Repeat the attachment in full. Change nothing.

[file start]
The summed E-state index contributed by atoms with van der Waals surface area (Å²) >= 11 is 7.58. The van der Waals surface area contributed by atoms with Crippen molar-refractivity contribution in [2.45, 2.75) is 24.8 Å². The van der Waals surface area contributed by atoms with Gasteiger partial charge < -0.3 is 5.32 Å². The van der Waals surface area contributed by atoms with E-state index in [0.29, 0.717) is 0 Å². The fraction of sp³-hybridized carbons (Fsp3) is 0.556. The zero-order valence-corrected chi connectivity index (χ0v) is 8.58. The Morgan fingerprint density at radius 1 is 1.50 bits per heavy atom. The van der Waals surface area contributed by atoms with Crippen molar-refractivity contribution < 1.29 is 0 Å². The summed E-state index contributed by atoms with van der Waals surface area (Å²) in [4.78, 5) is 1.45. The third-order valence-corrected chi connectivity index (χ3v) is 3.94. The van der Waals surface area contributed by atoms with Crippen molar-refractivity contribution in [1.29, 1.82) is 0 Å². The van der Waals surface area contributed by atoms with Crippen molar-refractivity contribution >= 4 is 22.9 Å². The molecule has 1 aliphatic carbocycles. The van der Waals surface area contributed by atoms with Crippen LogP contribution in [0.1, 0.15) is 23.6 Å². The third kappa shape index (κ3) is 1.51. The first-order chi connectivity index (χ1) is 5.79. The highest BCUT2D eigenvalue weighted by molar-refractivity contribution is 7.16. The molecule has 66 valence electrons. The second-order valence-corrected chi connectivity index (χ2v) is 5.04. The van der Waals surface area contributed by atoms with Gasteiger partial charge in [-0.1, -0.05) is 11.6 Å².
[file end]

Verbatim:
The summed E-state index contributed by atoms with van der Waals surface area (Å²) >= 11 is 7.58. The van der Waals surface area contributed by atoms with Crippen molar-refractivity contribution in [2.45, 2.75) is 24.8 Å². The van der Waals surface area contributed by atoms with Gasteiger partial charge < -0.3 is 5.32 Å². The van der Waals surface area contributed by atoms with E-state index in [0.29, 0.717) is 0 Å². The fraction of sp³-hybridized carbons (Fsp3) is 0.556. The zero-order valence-corrected chi connectivity index (χ0v) is 8.58. The Morgan fingerprint density at radius 1 is 1.50 bits per heavy atom. The van der Waals surface area contributed by atoms with Crippen molar-refractivity contribution < 1.29 is 0 Å². The summed E-state index contributed by atoms with van der Waals surface area (Å²) in [4.78, 5) is 1.45. The third-order valence-corrected chi connectivity index (χ3v) is 3.94. The van der Waals surface area contributed by atoms with Crippen molar-refractivity contribution in [1.29, 1.82) is 0 Å². The van der Waals surface area contributed by atoms with Crippen molar-refractivity contribution >= 4 is 22.9 Å². The molecule has 1 aliphatic carbocycles. The van der Waals surface area contributed by atoms with Crippen LogP contribution in [0.1, 0.15) is 23.6 Å². The third kappa shape index (κ3) is 1.51. The first-order chi connectivity index (χ1) is 5.79. The highest BCUT2D eigenvalue weighted by molar-refractivity contribution is 7.16. The molecule has 66 valence electrons. The second-order valence-corrected chi connectivity index (χ2v) is 5.04. The van der Waals surface area contributed by atoms with Gasteiger partial charge in [-0.1, -0.05) is 11.6 Å².